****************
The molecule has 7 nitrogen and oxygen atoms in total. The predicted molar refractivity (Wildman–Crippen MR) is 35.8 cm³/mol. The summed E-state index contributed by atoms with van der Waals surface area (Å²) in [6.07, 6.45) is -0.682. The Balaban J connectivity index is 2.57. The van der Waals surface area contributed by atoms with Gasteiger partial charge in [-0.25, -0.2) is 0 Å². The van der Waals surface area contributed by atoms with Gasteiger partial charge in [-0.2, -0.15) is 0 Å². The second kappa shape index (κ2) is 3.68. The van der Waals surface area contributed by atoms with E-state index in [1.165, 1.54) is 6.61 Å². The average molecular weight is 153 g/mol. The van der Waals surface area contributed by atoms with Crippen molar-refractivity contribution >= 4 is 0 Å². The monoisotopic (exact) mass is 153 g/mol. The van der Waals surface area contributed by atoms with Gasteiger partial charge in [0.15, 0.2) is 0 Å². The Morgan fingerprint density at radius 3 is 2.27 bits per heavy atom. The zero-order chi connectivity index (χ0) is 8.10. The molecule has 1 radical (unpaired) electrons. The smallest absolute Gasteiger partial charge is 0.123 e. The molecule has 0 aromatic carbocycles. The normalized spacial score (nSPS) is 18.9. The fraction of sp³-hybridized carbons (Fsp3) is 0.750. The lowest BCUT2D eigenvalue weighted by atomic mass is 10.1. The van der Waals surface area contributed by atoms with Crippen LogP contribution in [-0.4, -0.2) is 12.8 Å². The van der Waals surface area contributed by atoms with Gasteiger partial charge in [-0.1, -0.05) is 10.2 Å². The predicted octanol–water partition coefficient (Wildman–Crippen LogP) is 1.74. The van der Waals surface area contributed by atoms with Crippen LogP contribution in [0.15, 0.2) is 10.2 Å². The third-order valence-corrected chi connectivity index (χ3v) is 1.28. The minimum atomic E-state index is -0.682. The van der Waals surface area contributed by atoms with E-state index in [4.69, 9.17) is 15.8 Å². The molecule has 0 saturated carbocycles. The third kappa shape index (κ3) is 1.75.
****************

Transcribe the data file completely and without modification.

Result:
The molecule has 7 nitrogen and oxygen atoms in total. The predicted molar refractivity (Wildman–Crippen MR) is 35.8 cm³/mol. The summed E-state index contributed by atoms with van der Waals surface area (Å²) in [6.07, 6.45) is -0.682. The Balaban J connectivity index is 2.57. The van der Waals surface area contributed by atoms with Gasteiger partial charge in [-0.25, -0.2) is 0 Å². The van der Waals surface area contributed by atoms with Gasteiger partial charge in [-0.2, -0.15) is 0 Å². The second kappa shape index (κ2) is 3.68. The van der Waals surface area contributed by atoms with E-state index in [1.165, 1.54) is 6.61 Å². The average molecular weight is 153 g/mol. The van der Waals surface area contributed by atoms with Crippen molar-refractivity contribution >= 4 is 0 Å². The monoisotopic (exact) mass is 153 g/mol. The van der Waals surface area contributed by atoms with Gasteiger partial charge in [0.15, 0.2) is 0 Å². The Morgan fingerprint density at radius 3 is 2.27 bits per heavy atom. The zero-order chi connectivity index (χ0) is 8.10. The molecule has 1 radical (unpaired) electrons. The smallest absolute Gasteiger partial charge is 0.123 e. The molecule has 0 aromatic carbocycles. The normalized spacial score (nSPS) is 18.9. The fraction of sp³-hybridized carbons (Fsp3) is 0.750. The lowest BCUT2D eigenvalue weighted by atomic mass is 10.1. The van der Waals surface area contributed by atoms with Crippen LogP contribution in [-0.4, -0.2) is 12.8 Å². The van der Waals surface area contributed by atoms with Gasteiger partial charge in [-0.1, -0.05) is 10.2 Å². The predicted octanol–water partition coefficient (Wildman–Crippen LogP) is 1.74. The van der Waals surface area contributed by atoms with Crippen LogP contribution in [0.15, 0.2) is 10.2 Å². The third-order valence-corrected chi connectivity index (χ3v) is 1.28. The minimum atomic E-state index is -0.682. The van der Waals surface area contributed by atoms with E-state index in [4.69, 9.17) is 15.8 Å². The molecule has 0 saturated carbocycles. The third kappa shape index (κ3) is 1.75.